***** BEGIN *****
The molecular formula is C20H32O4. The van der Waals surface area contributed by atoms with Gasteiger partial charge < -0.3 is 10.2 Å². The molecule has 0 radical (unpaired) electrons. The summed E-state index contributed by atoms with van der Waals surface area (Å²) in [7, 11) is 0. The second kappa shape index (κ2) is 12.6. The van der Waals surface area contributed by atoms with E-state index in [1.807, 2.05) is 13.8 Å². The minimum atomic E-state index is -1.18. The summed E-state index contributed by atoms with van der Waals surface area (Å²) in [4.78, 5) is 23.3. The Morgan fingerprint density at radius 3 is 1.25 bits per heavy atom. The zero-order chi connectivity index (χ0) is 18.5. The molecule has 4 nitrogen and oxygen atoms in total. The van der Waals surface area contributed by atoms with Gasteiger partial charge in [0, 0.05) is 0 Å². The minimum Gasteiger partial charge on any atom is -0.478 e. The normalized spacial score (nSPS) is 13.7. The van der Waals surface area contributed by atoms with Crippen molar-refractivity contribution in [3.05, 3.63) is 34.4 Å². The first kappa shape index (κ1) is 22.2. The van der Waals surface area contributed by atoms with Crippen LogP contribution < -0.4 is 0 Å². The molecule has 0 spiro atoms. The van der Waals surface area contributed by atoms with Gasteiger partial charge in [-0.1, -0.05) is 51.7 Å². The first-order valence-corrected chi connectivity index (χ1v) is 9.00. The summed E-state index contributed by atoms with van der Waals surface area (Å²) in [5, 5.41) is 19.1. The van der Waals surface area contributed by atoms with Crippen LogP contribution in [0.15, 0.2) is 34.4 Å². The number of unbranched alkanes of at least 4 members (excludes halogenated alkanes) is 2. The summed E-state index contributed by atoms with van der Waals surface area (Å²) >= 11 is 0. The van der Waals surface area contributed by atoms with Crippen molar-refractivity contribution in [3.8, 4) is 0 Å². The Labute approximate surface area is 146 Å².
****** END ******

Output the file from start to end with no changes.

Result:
The molecular formula is C20H32O4. The van der Waals surface area contributed by atoms with Gasteiger partial charge < -0.3 is 10.2 Å². The molecule has 0 radical (unpaired) electrons. The summed E-state index contributed by atoms with van der Waals surface area (Å²) in [7, 11) is 0. The second kappa shape index (κ2) is 12.6. The van der Waals surface area contributed by atoms with E-state index in [1.807, 2.05) is 13.8 Å². The minimum atomic E-state index is -1.18. The summed E-state index contributed by atoms with van der Waals surface area (Å²) in [4.78, 5) is 23.3. The Morgan fingerprint density at radius 3 is 1.25 bits per heavy atom. The zero-order chi connectivity index (χ0) is 18.5. The molecule has 4 nitrogen and oxygen atoms in total. The van der Waals surface area contributed by atoms with Gasteiger partial charge in [0, 0.05) is 0 Å². The minimum Gasteiger partial charge on any atom is -0.478 e. The normalized spacial score (nSPS) is 13.7. The van der Waals surface area contributed by atoms with Crippen molar-refractivity contribution in [3.05, 3.63) is 34.4 Å². The first kappa shape index (κ1) is 22.2. The van der Waals surface area contributed by atoms with Crippen LogP contribution < -0.4 is 0 Å². The molecule has 0 spiro atoms. The van der Waals surface area contributed by atoms with Gasteiger partial charge in [-0.1, -0.05) is 51.7 Å². The first-order valence-corrected chi connectivity index (χ1v) is 9.00. The summed E-state index contributed by atoms with van der Waals surface area (Å²) in [5, 5.41) is 19.1. The van der Waals surface area contributed by atoms with Crippen LogP contribution in [0.15, 0.2) is 34.4 Å². The number of unbranched alkanes of at least 4 members (excludes halogenated alkanes) is 2. The summed E-state index contributed by atoms with van der Waals surface area (Å²) >= 11 is 0. The van der Waals surface area contributed by atoms with Crippen molar-refractivity contribution in [3.8, 4) is 0 Å². The Labute approximate surface area is 146 Å².